Not only are the characters aware that they’re playing a role, they’re aware of how fake and often unnatural that role is. They embrace that fakeness as an essential part of their role. What they’re supposed to do is tell a story, a story that they seek the power to determine; the story of Monarchy. And ironically (if that is the right word) this fictionalized portrayal of them on Netflix, dealing with the fictionalization of their lives, is no more likely to get at the truth of them.
Margret is told their own version of why they bother with this emotionally exhausting charade:
Queen Mother: No one wants complexity and reality from us. […]
People have enough of that in their own lives. They want us to help them escape.
Beaton: […] Imagine this, if you will a young woman, a commonplace creature. She sits in her drab little scullery. So much work to do. So much washing-up. How she longs for comfort, for hope. […] She wants to believe her life has some meaning beyond chores. She opens a magazine and she sees Her Royal Highness’s photograph. For one glorious, transforming moment, she becomes a princess, too. She is lifted out of her miserable, pitiful reality into a fantasy. Later, she will step out of her house in a new neckerchief, perhaps, for which she has saved.
Oh, she will hold her head up high. She is renewed. And all thanks to you, Your Royal Highness and to the ideal which you represent.
Firstly, I suddenly feel a little better about my own level of snobbery. Secondly, this sounds nice, but it’s really a kind way of saying, “be quiet, you’re here for people’s entertainment.” But the rub of it is, the inescapable thing that The Crown is able to portray to well, is that despite what they do to shape these essentially fictional characters that are their public personas, it really is out of their control. Maybe because they don’t want to be entertained by the perfect and glamorous Princess Margaret, but by the Hot Mess Margret they’re trying so desperately to hide.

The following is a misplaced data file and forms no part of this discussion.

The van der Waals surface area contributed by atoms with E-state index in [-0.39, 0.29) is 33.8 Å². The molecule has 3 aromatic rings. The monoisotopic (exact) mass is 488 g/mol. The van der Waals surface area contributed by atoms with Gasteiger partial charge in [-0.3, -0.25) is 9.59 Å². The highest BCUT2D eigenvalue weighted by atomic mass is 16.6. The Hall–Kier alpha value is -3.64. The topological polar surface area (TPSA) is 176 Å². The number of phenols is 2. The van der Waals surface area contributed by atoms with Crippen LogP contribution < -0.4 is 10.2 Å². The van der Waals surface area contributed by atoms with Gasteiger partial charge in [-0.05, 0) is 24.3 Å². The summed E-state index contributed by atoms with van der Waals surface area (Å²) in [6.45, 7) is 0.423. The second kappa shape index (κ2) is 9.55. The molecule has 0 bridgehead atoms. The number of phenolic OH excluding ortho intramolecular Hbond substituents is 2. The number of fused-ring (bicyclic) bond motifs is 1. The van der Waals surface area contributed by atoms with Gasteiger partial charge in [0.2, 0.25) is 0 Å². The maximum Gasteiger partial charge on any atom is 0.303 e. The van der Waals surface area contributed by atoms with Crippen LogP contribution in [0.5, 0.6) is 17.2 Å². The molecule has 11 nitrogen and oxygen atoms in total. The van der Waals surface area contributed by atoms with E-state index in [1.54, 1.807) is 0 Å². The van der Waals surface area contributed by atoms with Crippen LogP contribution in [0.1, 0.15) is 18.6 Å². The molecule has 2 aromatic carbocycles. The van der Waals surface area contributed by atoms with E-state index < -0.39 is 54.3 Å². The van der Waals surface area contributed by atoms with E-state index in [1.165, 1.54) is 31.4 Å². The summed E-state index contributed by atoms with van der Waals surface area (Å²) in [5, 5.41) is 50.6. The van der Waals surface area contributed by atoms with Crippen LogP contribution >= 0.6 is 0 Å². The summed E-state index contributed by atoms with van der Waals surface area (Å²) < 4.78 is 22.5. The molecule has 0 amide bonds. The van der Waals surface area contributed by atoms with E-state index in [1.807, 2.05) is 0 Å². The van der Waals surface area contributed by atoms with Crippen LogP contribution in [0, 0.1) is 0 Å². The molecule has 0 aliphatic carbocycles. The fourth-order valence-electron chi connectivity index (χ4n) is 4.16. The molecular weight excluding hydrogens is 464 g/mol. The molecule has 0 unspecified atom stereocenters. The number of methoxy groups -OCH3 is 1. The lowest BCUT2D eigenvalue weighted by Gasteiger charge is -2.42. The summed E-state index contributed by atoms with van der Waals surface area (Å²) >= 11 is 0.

Was Margaret such a hot mess? Maybe. I don’t really know. And the gods only know what people would think of me if all they saw was me leaving parties and the highlight reel of my romantic life. But billions of people do feel like they know Meghan and Harry, just as they once felt they knew Margret. And they feel deeply invested in their private lives.
The story that were supposed to be seeing today is meant to be inspiring. A heart-warming tale of the prince who fell in love with an ordinary girl from LA and made her a princess. You see, little girls of the world, all your dreams can come true! There are several reasons why I find that more regressive than heartwarming, but there are also a few things about Ms. Markle that are a good sign for the viability of the Monarchy and the progress of society as a whole. She’s a woman of colour, she’s over thirty, older than Prince Harry even, she’s *gasp* an actor… And while there has been some gross discourse, especially about that first part, the giant circus that Windsor is today proves that, if anything, all those things, which no too long ago would have been deal breakers, just makes the people love her more.
Poor Meghan. She’s already a piece of media that we’re analysing for meaning and implication. Maybe she’s all over it. Maybe she loves how symbolic she is. Or maybe she just wants to marry her boyfriend and has no idea what she’s getting into. How should I know.